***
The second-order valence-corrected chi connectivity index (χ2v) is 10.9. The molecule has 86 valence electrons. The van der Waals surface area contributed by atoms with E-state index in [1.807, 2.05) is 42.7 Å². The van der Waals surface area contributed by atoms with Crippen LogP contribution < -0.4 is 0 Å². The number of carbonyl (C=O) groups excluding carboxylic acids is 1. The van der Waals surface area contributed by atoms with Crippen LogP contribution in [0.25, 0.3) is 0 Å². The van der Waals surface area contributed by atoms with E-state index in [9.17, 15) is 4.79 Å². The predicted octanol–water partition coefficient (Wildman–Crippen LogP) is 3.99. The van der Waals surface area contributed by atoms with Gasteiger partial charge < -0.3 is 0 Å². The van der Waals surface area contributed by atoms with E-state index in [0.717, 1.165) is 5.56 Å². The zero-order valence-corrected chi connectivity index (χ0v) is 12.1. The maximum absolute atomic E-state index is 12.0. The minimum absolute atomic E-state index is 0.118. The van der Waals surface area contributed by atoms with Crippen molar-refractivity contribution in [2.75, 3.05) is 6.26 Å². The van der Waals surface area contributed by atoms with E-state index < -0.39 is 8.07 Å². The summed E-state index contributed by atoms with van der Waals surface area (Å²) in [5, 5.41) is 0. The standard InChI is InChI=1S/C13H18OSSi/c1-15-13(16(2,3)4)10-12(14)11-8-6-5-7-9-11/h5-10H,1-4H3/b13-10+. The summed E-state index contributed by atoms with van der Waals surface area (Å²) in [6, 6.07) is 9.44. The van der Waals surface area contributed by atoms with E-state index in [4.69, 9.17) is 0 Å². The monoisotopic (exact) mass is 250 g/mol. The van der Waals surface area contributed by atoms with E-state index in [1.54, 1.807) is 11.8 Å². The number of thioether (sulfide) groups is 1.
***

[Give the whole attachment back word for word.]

The second-order valence-corrected chi connectivity index (χ2v) is 10.9. The molecule has 86 valence electrons. The van der Waals surface area contributed by atoms with E-state index in [1.807, 2.05) is 42.7 Å². The van der Waals surface area contributed by atoms with Crippen LogP contribution < -0.4 is 0 Å². The number of carbonyl (C=O) groups excluding carboxylic acids is 1. The van der Waals surface area contributed by atoms with Crippen LogP contribution in [0.25, 0.3) is 0 Å². The van der Waals surface area contributed by atoms with E-state index in [9.17, 15) is 4.79 Å². The predicted octanol–water partition coefficient (Wildman–Crippen LogP) is 3.99. The van der Waals surface area contributed by atoms with Gasteiger partial charge < -0.3 is 0 Å². The van der Waals surface area contributed by atoms with E-state index in [0.717, 1.165) is 5.56 Å². The zero-order valence-corrected chi connectivity index (χ0v) is 12.1. The maximum absolute atomic E-state index is 12.0. The minimum absolute atomic E-state index is 0.118. The van der Waals surface area contributed by atoms with Crippen molar-refractivity contribution in [2.75, 3.05) is 6.26 Å². The van der Waals surface area contributed by atoms with E-state index < -0.39 is 8.07 Å². The summed E-state index contributed by atoms with van der Waals surface area (Å²) in [5, 5.41) is 0. The standard InChI is InChI=1S/C13H18OSSi/c1-15-13(16(2,3)4)10-12(14)11-8-6-5-7-9-11/h5-10H,1-4H3/b13-10+. The summed E-state index contributed by atoms with van der Waals surface area (Å²) in [6, 6.07) is 9.44. The van der Waals surface area contributed by atoms with E-state index in [4.69, 9.17) is 0 Å². The monoisotopic (exact) mass is 250 g/mol. The van der Waals surface area contributed by atoms with E-state index in [1.54, 1.807) is 11.8 Å². The number of thioether (sulfide) groups is 1.